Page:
The stock market staged a dramatic rebound Tuesday, recording the biggest gains after the Federal Reserve announced it would keep its ultra-low interest rate policies in place for two more years.
The surge ended a wild day of trading in which the Dow Jones industrial average dipped in and out of negative territory four times, giving back hundreds of points in early gains before finishing the session up 429 points. That represented a nearly 4 percent rise, the largest increase in two years.
Investors seemed uncertain about what to make of the announcement by the Fed’s main policymaking board, which for the first time set a firm date for maintaining its near-zero target for short-term interest rates. This move could provide businesses and consumers with greater certainty about the availability of low-cost borrowing as they consider making investments or major purchases, such as homes or autos.
At the same time, the Fed declined to make any significant new efforts to bolster the nation’s flagging recovery. A rare dissent by three of the policy committee members to the interest rate decision signaled that it could prove hard for the central bank to take more dramatic steps in the coming months to lift the economy and prop up the financial system.
Wall Street investors and others had been especially interested to see whether the Fed would embark on a new round of massive bond purchases aimed at invigorating the economy. Although the Fed has carried out two rounds of “quantitative easing,” or QE, central bank leaders remain reluctant to pump hundreds of billions of dollars more into the economy, because they are skeptical about whether doing so would have much effect and worry that it could spark inflation.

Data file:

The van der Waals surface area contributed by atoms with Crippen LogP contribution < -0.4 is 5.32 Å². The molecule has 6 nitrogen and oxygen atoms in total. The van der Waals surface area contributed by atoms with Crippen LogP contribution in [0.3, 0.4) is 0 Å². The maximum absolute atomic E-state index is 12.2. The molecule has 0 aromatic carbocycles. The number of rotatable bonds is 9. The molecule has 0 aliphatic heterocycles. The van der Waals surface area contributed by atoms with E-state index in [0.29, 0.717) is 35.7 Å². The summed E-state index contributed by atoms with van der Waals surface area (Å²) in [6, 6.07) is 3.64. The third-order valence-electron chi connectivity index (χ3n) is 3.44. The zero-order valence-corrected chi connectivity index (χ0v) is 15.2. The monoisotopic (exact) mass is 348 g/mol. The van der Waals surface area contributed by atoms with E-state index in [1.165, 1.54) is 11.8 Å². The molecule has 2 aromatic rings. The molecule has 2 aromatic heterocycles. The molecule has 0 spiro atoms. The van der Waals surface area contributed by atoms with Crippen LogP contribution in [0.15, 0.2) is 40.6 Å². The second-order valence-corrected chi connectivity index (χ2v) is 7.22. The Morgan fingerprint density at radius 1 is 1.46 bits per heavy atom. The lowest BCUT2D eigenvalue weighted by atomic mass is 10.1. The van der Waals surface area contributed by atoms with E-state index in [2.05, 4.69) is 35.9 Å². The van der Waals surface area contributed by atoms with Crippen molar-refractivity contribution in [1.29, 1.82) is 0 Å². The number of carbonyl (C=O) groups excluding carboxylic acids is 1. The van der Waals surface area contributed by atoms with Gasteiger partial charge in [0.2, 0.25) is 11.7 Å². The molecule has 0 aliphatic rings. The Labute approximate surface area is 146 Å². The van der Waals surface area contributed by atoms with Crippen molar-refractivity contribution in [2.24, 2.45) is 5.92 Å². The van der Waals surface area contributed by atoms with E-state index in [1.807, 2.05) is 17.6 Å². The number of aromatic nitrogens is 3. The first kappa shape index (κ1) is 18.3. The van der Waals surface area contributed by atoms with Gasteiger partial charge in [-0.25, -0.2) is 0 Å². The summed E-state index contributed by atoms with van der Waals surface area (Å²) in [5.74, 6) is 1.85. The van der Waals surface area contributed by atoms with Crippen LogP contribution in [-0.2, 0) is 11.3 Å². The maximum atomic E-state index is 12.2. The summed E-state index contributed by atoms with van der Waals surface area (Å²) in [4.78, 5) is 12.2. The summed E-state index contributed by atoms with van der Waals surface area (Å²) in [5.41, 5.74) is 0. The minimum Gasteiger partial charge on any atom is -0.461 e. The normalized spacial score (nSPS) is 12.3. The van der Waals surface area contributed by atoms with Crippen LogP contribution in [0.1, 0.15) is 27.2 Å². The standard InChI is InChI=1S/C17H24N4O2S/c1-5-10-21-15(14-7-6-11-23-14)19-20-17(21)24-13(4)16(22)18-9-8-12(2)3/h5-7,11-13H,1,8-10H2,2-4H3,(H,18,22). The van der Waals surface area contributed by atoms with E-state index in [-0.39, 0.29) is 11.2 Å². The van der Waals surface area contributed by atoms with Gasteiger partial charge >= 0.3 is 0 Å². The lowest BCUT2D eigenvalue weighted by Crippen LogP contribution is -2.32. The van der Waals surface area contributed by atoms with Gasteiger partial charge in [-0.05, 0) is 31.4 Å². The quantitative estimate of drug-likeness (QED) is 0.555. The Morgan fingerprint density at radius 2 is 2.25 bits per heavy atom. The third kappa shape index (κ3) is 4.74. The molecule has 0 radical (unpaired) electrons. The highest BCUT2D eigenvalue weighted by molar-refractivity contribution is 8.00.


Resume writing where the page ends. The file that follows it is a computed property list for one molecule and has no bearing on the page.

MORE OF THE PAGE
The Fed board, however, was quite frank about its fears for the recovery, acknowledging that “economic growth so far this year has been considerably slower” than the committee had expected and that threats to the economy have mounted.
In the past few weeks, new economic indicators have shown that growth was much weaker in the first half of the year than previously thought, that job creation has been soft in the past few months, and that the manufacturing sector is slowing. The U.S. economy appears at greater risk of falling back into recession.
“Indicators suggest a deterioration in overall labor market conditions in recent months,” said a statement by the Federal Open Market Committee. “Household spending has flattened out, investment in nonresidential structures is still weak and the housing sector remains depressed.”
Those discouraging indicators, coupled with growing anxiety about a spreading debt crisis in Europe, contributed to a string of stock market losses. The Dow fell by more than 9 percent in the three trading days before Tuesday.
Investors ultimately cheered what they heard from the central bank.
“It is giving people a whole lot of clarity as to what the Fed is going to do,” said Michael Skordeles, chief market strategist at Morgan Keegan.
Even the modest step of promising to keep very low interest rates in place through summer 2013 provoked sharp disagreement on the board. The three dissenting votes were the most since 1992. Richard W. Fisher, Narayana Kocherlakota and Charles Plosser, presidents of the Federal Reserve banks in Dallas, Minneapolis and Philadelphia, respectively, preferred not to put a specific time on the low-rate plans.